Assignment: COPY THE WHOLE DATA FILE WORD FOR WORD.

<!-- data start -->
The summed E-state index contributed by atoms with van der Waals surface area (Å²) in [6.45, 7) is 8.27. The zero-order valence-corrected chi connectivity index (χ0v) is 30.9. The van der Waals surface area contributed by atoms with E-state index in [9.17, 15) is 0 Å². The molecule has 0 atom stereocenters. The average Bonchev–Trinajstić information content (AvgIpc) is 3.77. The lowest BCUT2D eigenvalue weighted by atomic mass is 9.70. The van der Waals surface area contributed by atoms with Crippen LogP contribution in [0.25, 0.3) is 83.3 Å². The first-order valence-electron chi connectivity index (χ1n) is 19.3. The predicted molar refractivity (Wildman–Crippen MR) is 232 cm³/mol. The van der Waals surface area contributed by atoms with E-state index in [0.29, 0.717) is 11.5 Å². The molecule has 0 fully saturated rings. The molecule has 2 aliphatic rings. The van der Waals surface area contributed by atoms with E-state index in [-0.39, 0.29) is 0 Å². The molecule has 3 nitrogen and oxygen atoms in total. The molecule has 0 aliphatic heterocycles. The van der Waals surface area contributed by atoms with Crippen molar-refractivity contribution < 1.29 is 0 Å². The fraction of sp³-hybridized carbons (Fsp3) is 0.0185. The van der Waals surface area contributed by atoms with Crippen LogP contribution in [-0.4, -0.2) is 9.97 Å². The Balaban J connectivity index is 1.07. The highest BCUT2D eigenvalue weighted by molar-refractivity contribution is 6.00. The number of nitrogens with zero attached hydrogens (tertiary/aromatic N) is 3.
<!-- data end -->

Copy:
The summed E-state index contributed by atoms with van der Waals surface area (Å²) in [6.45, 7) is 8.27. The zero-order valence-corrected chi connectivity index (χ0v) is 30.9. The van der Waals surface area contributed by atoms with E-state index in [9.17, 15) is 0 Å². The molecule has 0 atom stereocenters. The average Bonchev–Trinajstić information content (AvgIpc) is 3.77. The lowest BCUT2D eigenvalue weighted by atomic mass is 9.70. The van der Waals surface area contributed by atoms with Crippen LogP contribution in [0.25, 0.3) is 83.3 Å². The first-order valence-electron chi connectivity index (χ1n) is 19.3. The predicted molar refractivity (Wildman–Crippen MR) is 232 cm³/mol. The van der Waals surface area contributed by atoms with E-state index in [0.29, 0.717) is 11.5 Å². The molecule has 0 fully saturated rings. The molecule has 2 aliphatic rings. The van der Waals surface area contributed by atoms with E-state index in [-0.39, 0.29) is 0 Å². The molecule has 3 nitrogen and oxygen atoms in total. The molecule has 0 aliphatic heterocycles. The van der Waals surface area contributed by atoms with Crippen molar-refractivity contribution < 1.29 is 0 Å². The fraction of sp³-hybridized carbons (Fsp3) is 0.0185. The van der Waals surface area contributed by atoms with Crippen LogP contribution in [-0.4, -0.2) is 9.97 Å². The Balaban J connectivity index is 1.07. The highest BCUT2D eigenvalue weighted by molar-refractivity contribution is 6.00. The number of nitrogens with zero attached hydrogens (tertiary/aromatic N) is 3.